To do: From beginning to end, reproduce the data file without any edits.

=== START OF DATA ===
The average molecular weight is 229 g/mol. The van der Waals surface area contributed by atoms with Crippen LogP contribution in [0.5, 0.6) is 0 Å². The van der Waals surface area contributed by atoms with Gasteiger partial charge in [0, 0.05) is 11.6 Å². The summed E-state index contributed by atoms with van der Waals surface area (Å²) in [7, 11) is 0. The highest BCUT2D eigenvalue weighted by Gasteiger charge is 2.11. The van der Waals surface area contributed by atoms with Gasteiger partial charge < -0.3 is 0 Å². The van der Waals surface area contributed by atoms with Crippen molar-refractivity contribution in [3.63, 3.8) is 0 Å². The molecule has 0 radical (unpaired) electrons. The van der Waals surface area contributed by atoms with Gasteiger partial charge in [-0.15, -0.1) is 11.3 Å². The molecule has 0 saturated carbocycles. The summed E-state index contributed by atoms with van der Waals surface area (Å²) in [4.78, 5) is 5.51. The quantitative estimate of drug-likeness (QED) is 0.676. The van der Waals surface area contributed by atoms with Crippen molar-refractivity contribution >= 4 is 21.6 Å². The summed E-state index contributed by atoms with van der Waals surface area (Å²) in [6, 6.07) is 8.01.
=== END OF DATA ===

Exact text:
The average molecular weight is 229 g/mol. The van der Waals surface area contributed by atoms with Crippen LogP contribution in [0.5, 0.6) is 0 Å². The van der Waals surface area contributed by atoms with Gasteiger partial charge in [0, 0.05) is 11.6 Å². The summed E-state index contributed by atoms with van der Waals surface area (Å²) in [7, 11) is 0. The highest BCUT2D eigenvalue weighted by Gasteiger charge is 2.11. The van der Waals surface area contributed by atoms with Gasteiger partial charge < -0.3 is 0 Å². The van der Waals surface area contributed by atoms with Crippen molar-refractivity contribution in [3.63, 3.8) is 0 Å². The molecule has 0 radical (unpaired) electrons. The van der Waals surface area contributed by atoms with Gasteiger partial charge in [-0.15, -0.1) is 11.3 Å². The molecule has 0 saturated carbocycles. The summed E-state index contributed by atoms with van der Waals surface area (Å²) in [4.78, 5) is 5.51. The quantitative estimate of drug-likeness (QED) is 0.676. The van der Waals surface area contributed by atoms with Crippen molar-refractivity contribution >= 4 is 21.6 Å². The summed E-state index contributed by atoms with van der Waals surface area (Å²) in [6, 6.07) is 8.01.